Chief: Increased calls leave No. Smithfield fire services short-handed

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NORTH SMITHFIELD – With a growing population and an ever increasing number of calls for service, Fire Chief David Chartier warned town officials this week, North Smithfield needs to develop a new long-term plan to meet the needs of its population.

The chief laid out the numbers: the department answered 1,798 calls in 2015, jumping to 1,921 in 2016. The number increased again in 2017 to 1,974 and in 2018, to 2,043.

And in 2019, Chartier projected the number will increase by about another 150.

“That increase is pretty dramatic from my perspective,”Chartier told members of the Town Council at a meeting Monday, Nov. 18. “I think it’s time we take a look at these numbers and how it’s going to affect us down the road.”

The chief noted that North Smithfield Fire & Rescue has five staff members on every shift.

“Reality is, if we have one call, we’re out of business,” he said.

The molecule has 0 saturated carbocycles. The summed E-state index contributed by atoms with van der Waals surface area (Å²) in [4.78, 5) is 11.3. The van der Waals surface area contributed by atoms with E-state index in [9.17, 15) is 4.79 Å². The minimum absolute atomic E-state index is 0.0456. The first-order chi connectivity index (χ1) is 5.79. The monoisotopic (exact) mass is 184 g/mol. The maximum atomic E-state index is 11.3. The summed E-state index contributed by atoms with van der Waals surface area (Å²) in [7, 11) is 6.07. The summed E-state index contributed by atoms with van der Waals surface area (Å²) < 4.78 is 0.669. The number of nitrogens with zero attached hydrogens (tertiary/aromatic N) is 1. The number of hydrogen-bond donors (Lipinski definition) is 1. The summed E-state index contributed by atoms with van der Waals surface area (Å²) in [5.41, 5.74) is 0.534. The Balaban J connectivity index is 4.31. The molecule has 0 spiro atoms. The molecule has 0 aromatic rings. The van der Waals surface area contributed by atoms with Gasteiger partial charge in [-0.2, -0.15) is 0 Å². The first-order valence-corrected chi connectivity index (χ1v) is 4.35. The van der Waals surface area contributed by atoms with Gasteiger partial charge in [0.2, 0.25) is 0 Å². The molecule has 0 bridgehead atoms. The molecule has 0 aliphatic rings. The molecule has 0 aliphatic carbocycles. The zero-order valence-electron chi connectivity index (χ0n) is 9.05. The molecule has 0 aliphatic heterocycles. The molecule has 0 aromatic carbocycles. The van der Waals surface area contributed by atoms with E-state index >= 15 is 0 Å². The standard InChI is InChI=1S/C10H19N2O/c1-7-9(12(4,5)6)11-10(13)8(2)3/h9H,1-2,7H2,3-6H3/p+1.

That leaves the town dependent on mutual aid from surrounding communities, which slows response times. It also results in funds from the runs being diverted to other districts.

North Smithfield does answer other communities’ calls for help as well, responding 124 times so far in 2019. But the town requested help from surrounding fire departments some 253 times.

Chartier estimated that since 2015, the town’s net loss for mutual aid was $163,800.

There’s also a cost in time, and when it comes to medical calls, the chief noted that every minute counts.

“That’s a real problem,” Chartier said.

Chartier noted that while his department’s average response time for an in-town call is between five and six minutes, a response from Woonsocket takes between eight and nine.

The chief said that he’s concerned the new apartment complex at Dowling Village could stretch the department even further.

“Walmart seems to be our biggest customer, quite frankly,” Chartier said.

“The time goes up in responding,” said Town Councilor Paul Zwolenski. “I have a real concern about that.” 

Chartier said he has an idea of what needs to be done to address the issue, but it will need to be discussed more formally.

“At some point we have to sit down and we have to take a look at what the options are,” he said.

Town officials said they will schedule a meeting between the chief, the town administrator and the public safety committee.

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